verb (used with object), in·tro·duced, in·tro·duc·ing.
- intrinsic semiconductor,
- intrinsic sphincter,
Origin of introduce
Examples from the Web for introducing
He is perfectly capable of introducing a bill requiring all cars to run on corn stalks instead of gasoline.
And federal lawmakers—like Kentucky Sen. Rand Paul—are introducing legislation to address the matter on a larger scale.Marco Rubio Apparently Isn’t Buying Into Criminal-Justice Reforms|Olivia Nuzzi|October 3, 2014|DAILY BEAST
And also we were introducing a whole team of characters that had not yet existed in the Marvel Universe.The Leaner, Meaner Season 2 of ‘Marvel’s Agents of S.H.I.E.L.D.’|Jason Lynch|September 22, 2014|DAILY BEAST
He says introducing a casino in Crimea is to “spit in the face of those who believe deeply in Orthodox values.”
In introducing their amendment, both Davis and Takano cited a recent story from The Center for Investigative Reporting.Why the University of Phoenix’s Favorite Congressman Killed the GI College Aid Bill|Aaron Glantz|July 24, 2014|DAILY BEAST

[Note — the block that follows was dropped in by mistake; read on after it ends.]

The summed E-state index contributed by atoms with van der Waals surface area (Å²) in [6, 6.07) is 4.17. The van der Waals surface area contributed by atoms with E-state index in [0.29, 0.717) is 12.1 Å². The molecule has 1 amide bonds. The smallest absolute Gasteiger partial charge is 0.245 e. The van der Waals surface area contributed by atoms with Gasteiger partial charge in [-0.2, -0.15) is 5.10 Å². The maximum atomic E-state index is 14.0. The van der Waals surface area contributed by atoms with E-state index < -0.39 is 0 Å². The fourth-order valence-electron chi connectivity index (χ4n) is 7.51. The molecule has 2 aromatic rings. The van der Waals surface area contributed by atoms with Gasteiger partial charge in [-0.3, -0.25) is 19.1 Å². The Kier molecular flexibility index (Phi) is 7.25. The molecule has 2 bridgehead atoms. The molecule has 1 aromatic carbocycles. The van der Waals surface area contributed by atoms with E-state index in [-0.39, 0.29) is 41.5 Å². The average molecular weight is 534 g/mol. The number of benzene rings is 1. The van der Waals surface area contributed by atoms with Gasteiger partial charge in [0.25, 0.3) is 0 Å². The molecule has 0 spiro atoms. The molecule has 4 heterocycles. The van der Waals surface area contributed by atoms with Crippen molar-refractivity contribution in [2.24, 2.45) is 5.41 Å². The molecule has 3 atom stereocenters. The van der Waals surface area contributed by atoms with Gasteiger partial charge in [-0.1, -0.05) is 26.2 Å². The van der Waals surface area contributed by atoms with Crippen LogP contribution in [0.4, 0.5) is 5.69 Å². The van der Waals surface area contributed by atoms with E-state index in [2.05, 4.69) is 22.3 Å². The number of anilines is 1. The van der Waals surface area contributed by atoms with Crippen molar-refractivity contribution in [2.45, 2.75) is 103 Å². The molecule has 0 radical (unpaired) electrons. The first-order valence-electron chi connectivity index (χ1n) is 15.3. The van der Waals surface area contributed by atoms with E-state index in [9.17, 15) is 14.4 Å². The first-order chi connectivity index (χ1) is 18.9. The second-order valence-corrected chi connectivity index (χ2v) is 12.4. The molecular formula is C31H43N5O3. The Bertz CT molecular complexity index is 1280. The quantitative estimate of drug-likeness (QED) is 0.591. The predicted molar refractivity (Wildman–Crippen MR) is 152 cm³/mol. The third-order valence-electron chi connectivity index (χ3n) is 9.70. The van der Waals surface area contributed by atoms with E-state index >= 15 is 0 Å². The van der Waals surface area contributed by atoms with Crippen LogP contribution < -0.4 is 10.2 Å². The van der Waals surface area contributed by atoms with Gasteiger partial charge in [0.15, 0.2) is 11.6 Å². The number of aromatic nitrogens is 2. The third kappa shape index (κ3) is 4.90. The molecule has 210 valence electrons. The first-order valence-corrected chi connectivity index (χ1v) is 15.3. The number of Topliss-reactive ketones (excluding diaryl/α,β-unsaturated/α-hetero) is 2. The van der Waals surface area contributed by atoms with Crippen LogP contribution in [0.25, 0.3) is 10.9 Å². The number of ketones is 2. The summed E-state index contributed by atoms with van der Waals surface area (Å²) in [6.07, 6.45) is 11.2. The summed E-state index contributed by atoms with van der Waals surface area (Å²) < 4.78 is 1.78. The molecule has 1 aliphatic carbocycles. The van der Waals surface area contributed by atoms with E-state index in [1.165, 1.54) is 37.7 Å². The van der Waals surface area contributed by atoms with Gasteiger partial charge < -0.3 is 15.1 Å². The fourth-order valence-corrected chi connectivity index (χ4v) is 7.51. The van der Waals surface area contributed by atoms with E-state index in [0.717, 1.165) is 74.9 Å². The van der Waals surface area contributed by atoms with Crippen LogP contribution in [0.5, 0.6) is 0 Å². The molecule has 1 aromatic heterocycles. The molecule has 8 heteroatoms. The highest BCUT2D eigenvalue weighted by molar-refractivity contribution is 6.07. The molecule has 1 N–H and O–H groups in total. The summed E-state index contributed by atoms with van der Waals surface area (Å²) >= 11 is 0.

In the mare the thickening of the walls of the bladder may be felt by introducing one finger through the urethra.Special Report on Diseases of the Horse|United States Department of Agriculture
It is the view that Alessio Baldovinetti is fond of introducing into his pictures.A Room With A View|E. M. Forster
My fond medical parent insisted on introducing me to his whole connection.A Rogue's Life|Wilkie Collins
"Here is Mrs. Mossop, doctor," he said, introducing the matron.Tried for Her Life|Emma Dorothy Eliza Nevitte Southworth
I have not heard whether anything was done in the House of Lords after introducing the new ones.The Journal to Stella|Jonathan Swift
Word Origin for introduce
early 15c., back-formation from introduction, or else from Latin introducere "to lead in, bring in" (see introduction). Related: Introduced; introducing.